Successful API creation starts with defining the audience. It’s important to meet initial expectations with future-proofing in mind and a focus on concise API documentation. This guide will help you create successful APIs.
Successful API creation: API design
API design is the collection of plans and architectural decisions you make when building an API. Your basic API design influences how well developers can consume it and even how they use it. Just like a website or product design, API design informs the user experience.
Good API design meets initial expectations and continues to behave consistently and predictably. Our API design guide helps support this theme throughout your API design process.
Importance of Design-First APIs
- Forces designers to think actively about an interface that is the best fit for their consumers and the provider’s goals when offering an API;
- Ensures that the interface and the backend it exposes do not contaminate each other. This is especially important when existing or legacy backends are being newly offered as REST APIs;
- Offers an outcome in the form of a tangible artifact — a draft API specification document — that can be easily shared with stakeholders to share, communicate and agree upon the proposed design;
- Catapults the production of the API specification forward in the API lifecycle. Your community and stakeholders gain visibility of specific API changes much sooner than if the production of an API specification is coupled with the development of the code.
Future-proofing your API
With such an abundance of formats, choosing one that meets your business needs and is future proof can be overwhelming. The paradox of choice has leveled many a developer. Luckily, the industry at large has adopted some standards that help make this decision simpler.
REST is one of the most popular architectures with JSON and YAML as the preferred formats. Many organizations are adopting to GraphQL, but REST’s history and adoption make it a safer choice for future-proofing of your APIs.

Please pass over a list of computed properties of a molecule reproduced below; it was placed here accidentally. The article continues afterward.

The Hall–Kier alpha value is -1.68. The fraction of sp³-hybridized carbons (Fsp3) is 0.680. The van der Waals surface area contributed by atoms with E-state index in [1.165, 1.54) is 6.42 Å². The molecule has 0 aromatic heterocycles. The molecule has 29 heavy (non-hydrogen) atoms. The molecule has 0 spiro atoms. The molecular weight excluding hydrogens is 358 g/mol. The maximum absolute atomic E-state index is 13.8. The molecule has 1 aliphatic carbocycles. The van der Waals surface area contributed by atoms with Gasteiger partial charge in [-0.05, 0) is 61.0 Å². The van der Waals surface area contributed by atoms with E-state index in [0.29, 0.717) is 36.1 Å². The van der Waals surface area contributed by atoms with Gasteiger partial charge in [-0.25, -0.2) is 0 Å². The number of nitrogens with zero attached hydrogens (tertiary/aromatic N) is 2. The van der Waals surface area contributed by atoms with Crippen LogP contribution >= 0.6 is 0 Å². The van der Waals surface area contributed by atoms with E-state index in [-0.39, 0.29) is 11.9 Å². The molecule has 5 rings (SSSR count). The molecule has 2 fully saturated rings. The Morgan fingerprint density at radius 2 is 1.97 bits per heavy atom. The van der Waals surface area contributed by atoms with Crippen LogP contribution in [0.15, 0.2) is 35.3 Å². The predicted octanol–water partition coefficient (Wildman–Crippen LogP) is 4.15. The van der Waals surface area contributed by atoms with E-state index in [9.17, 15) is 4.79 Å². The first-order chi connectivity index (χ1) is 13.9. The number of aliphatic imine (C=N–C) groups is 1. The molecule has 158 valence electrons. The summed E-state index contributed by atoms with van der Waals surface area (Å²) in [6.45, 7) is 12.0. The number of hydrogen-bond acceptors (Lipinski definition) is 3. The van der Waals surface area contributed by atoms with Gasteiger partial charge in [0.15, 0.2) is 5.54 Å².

API lifecycle management
Every API has a lifecycle. At each stage, APIs can behave differently.
There are several stages in the API lifecycle:
- Created state
- Prototype state
- Published state
- Blocked state
- Deprecated state
- Retired state
For instance, if a specific API is at a deprecated state, API consumers will have an option to consume the existing deprecated state API until they upgrade to the latest published state of the API. Defining the lifecycle of the API is one of the crucial steps in creating a successful API.
It is impossible to create a single version of an API with constant changes in consumer behavior. It’s not best practice to modify a published API that already has active consumers. The best practice is to create a new version of the same API that can adopt the new business needs. Handling the API versioning use-case with ease is key to any API management solution.
Security is the main concern for any enterprise today. All the APIs have to be secured with the right level of security controls in place. API management solutions with out-of-the-box security options to choose from a specific API is a great way to secure your APIs.
Promote and socialize APIs
Promoting and socializing an API is one of the key elements of successful APIs. Most of the API management solutions on the market offer an easy way to increase the adoption and improve the engagement from developer communities and other segments of API consumers. Providing ease of social integration is key to any API management solution.
API monitoring helps in identifying the crucial performance insights from which developers and operations teams can improve the customer experience. Having an effective API monitoring in place is key to any successful API.
Finally, great documentation is one of the more overlooked aspects of a successful API but cannot be ignored. It is how your API consumer interacts with your API and greatly influences their perception.
How to pick the best API creation tool (for your needs).